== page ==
Teenage author hopes to ‘spark creative light’ with book on gang violence

A teenager is using his love of music and literature to inspire young people from his community and start a conversation on the “importance” of mentorship in tackling gang violence.

Gabriel Dedji, 17, from Enfield, north London, published his book, The Escape, on October 29 after two years of “planning and grafting”.

The book, which he kept a secret from his friends and family, tells the story of a young man who falls into a cycle of violence until he meets a “mystical” stranger named King Keys who helps guide him on to a better path.

The stranger, who wears a mask, represents everyday youth mentors who “selflessly” dedicate their time to helping young people, Gabriel explained.

The front and back covers of The Escape (Joshua Dedji/PA)

Readers are introduced to the “mystical” man in chapter one, when he helps stop a violent fight using music.

The “traditional Afro-beat and jazz” sound distracts the youths, causing their bodies to “freeze”, afraid of who was watching them.

Asked why he focused on the topic of gang violence, Gabriel said: “All writers are inspired by their environment, and the theme of searching for an end to youth violence is everywhere.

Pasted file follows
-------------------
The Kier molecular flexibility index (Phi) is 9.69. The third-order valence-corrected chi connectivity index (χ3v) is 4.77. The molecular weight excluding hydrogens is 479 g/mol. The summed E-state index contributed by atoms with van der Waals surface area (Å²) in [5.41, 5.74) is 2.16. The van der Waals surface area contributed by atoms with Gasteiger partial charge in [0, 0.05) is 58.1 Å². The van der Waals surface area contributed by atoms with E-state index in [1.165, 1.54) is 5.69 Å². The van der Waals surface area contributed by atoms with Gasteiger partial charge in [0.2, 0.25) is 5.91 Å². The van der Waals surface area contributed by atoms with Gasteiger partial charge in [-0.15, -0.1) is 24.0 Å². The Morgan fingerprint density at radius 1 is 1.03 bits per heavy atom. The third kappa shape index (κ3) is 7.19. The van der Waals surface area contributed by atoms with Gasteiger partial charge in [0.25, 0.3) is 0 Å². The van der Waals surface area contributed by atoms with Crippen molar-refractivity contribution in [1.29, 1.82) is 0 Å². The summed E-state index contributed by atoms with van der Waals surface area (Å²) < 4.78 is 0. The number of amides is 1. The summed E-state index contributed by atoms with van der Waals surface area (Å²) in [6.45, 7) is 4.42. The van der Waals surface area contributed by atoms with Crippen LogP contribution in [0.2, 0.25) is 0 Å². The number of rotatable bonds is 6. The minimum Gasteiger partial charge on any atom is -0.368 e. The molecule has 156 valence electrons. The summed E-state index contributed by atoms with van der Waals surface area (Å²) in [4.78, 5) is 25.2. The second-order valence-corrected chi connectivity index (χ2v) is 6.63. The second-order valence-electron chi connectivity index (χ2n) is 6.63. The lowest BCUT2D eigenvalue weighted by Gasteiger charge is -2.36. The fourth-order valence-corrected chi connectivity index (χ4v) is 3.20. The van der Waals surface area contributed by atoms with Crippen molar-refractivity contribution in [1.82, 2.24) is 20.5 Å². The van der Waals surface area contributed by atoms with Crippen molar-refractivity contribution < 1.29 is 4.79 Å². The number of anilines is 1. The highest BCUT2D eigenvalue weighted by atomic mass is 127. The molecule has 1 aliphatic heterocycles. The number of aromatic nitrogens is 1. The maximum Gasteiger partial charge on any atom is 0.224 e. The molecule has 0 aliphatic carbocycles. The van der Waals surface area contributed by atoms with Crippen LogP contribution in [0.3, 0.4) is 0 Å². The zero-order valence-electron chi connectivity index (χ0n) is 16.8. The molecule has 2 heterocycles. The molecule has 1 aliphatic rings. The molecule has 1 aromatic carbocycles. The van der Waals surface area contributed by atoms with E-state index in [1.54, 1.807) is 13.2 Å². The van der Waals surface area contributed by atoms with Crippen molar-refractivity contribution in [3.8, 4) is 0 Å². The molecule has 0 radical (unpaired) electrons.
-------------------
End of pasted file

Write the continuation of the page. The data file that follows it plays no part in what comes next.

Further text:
“I had already created a character who seeks to solve social issues through his mystical creativity so the two themes went hand in hand.

“I haven’t directly experienced gang violence but it is something we’re constantly hearing about and how it affects young people like myself.”

The book, published by Austin Macauley Publishers, also focuses on the lack of mentoring within communities.

Gabriel said he believes “the lack of mentorship is partially to blame for a lot of the problems we have in our community”.

He added: “Having more teachers, community leaders and youth workers who are gifted in the arts can help to offer a creative outlet for young people suffering internally.

Gabriel Dedji, author of The Escape (Joshua Dedji/PA)

“Guiding young people towards a positive future and helping them to spend their time wisely is key to solving many of the world’s issues.”

Although he admits the book is not a guide on how to flee violence or survive in life, the teenager said the book does seek to highlight and discuss how to express yourself through creative outlets.

The student will be speaking in schools across north London from next year and hopes his book will be put into school libraries across the capital.

He told the PA news agency: “I hope that The Escape sparks a creative light in all my readers, just as books from Malorie Blackman and Benjamin Zephanaiah did when I took them from my primary school bookshelves.”

– The book can be found in various stores including Waterstones and Ebooks.

Read Full Story

FROM OUR PARTNERS